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Few using water taxis as regular mode of commute

SINGAPORE — The move to have water taxis serve as a form of daily transport could be in need of a greater push, as the two operators reported low take-up rates.

Photo: Ooi Boon Keong

Photo: Ooi Boon Keong

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SINGAPORE — The move to have water taxis serve as a form of daily transport could be in need of a greater push, as the two operators reported low take-up rates.

Singapore River Cruise General Manager See Toh Yew Leong estimates that only about two in 10 of its customers are regulars, while the rest are tourists.

Out of every 10 passengers the Singapore River Explorer carries, three have monthly passes for unlimited water taxi rides at S$150 a month, according to Operations Director Terence Ng.

Both operators launched the service in January this year in response to an Urban Redevelopment Authority tender in December 2011 for a “reliable source of daily transport” that was both frequent and affordable.

The operators each ply separate routes that cover 16 landing points along the Singapore River and eight in Marina Bay, for a flat rate of S$3 for a one-way trip. To cater to those working in the Central Business District, water taxi services operate at 20-minute intervals every day from 7am to 10pm, and at 10-minute intervals during peak hours.

Rent-A-Manager founder Mr Martin Lerchner, who lives in the Robertson Quay area and works at One Fullerton, takes a water taxi to work twice a week but feels that the frequency and reliability of the service should be brushed up.

“It’s a unique form of transportation and is quite a relaxing way to get to work, but I only use it when I’m not in a rush for time,” he said.

Mr Lerchner was also unwilling to fork out S$150 a month for the level of service currently provided. “I’m very unsure of when a taxi will arrive either at the entry point or the destination, and sometimes I have to wait for about 20 minutes to be able to board one.”

A banker, who works in the area but declined to be named, said that river taxis have not matched up to buses and trains in terms of speed. “The time which one boat takes to arrive is the time I need to be able to walk from one destination point to another,” he said.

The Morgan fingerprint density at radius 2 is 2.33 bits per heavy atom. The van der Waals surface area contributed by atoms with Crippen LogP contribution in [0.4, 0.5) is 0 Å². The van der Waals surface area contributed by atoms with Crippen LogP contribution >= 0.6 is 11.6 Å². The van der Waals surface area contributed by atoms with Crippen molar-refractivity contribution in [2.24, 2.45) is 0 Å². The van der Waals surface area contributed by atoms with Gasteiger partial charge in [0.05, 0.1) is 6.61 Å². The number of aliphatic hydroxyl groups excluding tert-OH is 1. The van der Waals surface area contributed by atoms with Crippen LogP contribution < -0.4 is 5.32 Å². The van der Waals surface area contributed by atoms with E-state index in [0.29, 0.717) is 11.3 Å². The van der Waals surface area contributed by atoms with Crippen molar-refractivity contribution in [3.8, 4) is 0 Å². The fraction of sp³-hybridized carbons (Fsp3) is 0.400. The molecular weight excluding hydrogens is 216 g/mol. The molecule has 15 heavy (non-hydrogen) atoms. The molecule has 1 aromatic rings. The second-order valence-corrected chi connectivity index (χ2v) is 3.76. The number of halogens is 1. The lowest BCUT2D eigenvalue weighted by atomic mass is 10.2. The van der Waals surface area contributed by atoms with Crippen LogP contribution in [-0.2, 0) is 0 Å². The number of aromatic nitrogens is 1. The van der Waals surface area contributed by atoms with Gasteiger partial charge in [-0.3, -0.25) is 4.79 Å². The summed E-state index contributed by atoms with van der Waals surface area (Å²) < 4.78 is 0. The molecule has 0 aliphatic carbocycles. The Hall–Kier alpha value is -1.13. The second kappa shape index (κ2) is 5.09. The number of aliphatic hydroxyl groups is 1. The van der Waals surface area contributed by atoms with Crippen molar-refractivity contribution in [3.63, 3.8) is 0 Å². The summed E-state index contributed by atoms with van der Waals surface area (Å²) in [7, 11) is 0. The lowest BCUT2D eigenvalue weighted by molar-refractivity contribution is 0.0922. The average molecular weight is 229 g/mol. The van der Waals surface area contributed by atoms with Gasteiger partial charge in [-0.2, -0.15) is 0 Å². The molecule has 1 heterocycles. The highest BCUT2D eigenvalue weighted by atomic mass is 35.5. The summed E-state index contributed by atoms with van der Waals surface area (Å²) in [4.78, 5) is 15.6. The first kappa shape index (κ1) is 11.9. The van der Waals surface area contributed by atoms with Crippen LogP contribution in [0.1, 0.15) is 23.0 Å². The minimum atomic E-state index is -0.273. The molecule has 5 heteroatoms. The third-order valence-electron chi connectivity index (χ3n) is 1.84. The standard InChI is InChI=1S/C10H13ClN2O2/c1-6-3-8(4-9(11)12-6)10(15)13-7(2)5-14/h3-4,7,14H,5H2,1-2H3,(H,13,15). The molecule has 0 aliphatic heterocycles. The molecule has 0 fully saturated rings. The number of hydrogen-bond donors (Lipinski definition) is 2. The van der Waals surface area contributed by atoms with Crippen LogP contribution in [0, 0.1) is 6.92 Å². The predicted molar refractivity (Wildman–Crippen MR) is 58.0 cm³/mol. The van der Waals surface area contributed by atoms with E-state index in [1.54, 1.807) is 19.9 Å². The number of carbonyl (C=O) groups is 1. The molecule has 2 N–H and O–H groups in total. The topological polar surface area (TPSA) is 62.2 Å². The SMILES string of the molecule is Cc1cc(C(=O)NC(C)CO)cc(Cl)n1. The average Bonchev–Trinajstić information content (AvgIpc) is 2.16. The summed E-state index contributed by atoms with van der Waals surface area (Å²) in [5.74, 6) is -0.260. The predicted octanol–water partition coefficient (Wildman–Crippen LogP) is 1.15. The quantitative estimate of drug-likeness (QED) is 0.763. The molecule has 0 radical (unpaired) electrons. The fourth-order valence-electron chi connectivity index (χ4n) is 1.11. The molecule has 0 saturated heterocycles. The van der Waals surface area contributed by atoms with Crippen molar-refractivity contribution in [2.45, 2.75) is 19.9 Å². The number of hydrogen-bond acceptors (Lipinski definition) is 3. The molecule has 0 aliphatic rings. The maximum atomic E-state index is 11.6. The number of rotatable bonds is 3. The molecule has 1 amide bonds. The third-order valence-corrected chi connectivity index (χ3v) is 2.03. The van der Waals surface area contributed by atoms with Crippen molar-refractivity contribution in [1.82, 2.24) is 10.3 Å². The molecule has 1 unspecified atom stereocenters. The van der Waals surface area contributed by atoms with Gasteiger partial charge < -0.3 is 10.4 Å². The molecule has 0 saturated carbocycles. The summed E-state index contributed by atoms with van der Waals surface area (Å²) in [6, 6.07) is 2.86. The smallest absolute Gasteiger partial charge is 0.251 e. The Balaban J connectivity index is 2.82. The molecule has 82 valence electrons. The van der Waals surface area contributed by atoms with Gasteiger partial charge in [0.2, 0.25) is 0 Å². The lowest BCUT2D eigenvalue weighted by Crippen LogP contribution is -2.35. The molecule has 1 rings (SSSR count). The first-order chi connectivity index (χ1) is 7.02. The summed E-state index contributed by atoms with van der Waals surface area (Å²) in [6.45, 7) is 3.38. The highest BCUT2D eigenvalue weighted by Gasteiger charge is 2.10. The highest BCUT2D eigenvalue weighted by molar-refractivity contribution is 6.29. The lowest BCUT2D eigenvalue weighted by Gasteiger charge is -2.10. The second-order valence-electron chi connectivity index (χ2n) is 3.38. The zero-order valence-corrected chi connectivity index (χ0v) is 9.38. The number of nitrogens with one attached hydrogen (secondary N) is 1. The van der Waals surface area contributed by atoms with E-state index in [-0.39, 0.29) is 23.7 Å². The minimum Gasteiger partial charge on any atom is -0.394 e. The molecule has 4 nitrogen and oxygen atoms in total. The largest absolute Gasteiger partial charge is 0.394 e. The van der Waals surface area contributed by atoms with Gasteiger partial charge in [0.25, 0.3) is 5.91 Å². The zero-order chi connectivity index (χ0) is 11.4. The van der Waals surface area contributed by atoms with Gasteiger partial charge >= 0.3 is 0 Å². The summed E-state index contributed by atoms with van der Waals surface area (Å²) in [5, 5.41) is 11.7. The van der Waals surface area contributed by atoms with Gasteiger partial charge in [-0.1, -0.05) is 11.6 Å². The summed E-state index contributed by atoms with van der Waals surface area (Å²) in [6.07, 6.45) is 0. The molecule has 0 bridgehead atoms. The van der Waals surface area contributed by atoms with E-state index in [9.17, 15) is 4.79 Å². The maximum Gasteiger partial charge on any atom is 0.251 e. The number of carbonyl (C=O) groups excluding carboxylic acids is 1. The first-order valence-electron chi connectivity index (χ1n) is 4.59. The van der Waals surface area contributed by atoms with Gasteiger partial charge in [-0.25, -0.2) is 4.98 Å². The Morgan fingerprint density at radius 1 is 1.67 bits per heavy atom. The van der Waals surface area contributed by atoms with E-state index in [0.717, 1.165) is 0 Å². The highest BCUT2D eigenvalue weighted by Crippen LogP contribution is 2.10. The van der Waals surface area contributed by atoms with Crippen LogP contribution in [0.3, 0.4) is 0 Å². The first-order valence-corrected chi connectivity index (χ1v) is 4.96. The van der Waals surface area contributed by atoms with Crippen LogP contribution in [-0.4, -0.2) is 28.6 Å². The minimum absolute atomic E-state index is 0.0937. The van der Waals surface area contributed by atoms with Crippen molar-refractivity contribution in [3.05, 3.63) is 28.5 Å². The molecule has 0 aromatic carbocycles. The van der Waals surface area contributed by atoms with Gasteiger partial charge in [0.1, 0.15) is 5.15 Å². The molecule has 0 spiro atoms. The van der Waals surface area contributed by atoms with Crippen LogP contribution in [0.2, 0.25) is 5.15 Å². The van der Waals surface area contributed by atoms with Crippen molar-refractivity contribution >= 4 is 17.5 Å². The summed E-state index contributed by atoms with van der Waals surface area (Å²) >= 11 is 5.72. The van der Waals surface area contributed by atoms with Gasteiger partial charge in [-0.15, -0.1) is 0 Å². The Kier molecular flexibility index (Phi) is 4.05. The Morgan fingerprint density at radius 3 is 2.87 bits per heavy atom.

Besides one-way tickets, the Singapore River Explorer has rolled out S$150 monthly passes and introduced EZ-link cards as a payment mode. It is also working closely with condominiums along the riverside to increase awareness of its services.

Earlier plans for the company to start a park-and-ride package with partners have not taken off and are “still being worked through”, said the Singapore River Explorer’s Mr Ng.

The aim was for motorists to skip congested roads by leaving their cars in the Havelock area before taking a water taxi to their destinations.

River Place, one of the condominiums along Robertson Quay, said its management had declined to be part of the initiative, citing concerns over, among other things, security and congestion.

“We declined their request to make our car park available for public use as part of a park-and-ride scheme, because we had concerns over congestion and increased vehicular and human traffic and …. the potential abuse of and damage to common property in the condo by non-residents,” said Mr Leonard Ching, Secretary of the Council of the Management Corporation at River Place.

Ten businesses along the river TODAY spoke to also felt that the water taxis did not have any discernible impact on their business.

Most also felt that locals have not warmed up to the idea of water taxis, with them being associated as a novelty for tourists. “Most of our customers still come by bus as it is still a cheaper option than S$3 for a one-way ride (on the water taxi),” said Ms Ong Jia Xin, 20, a service crew for SQ11 Deli & Cafe located along Robertson Quay.

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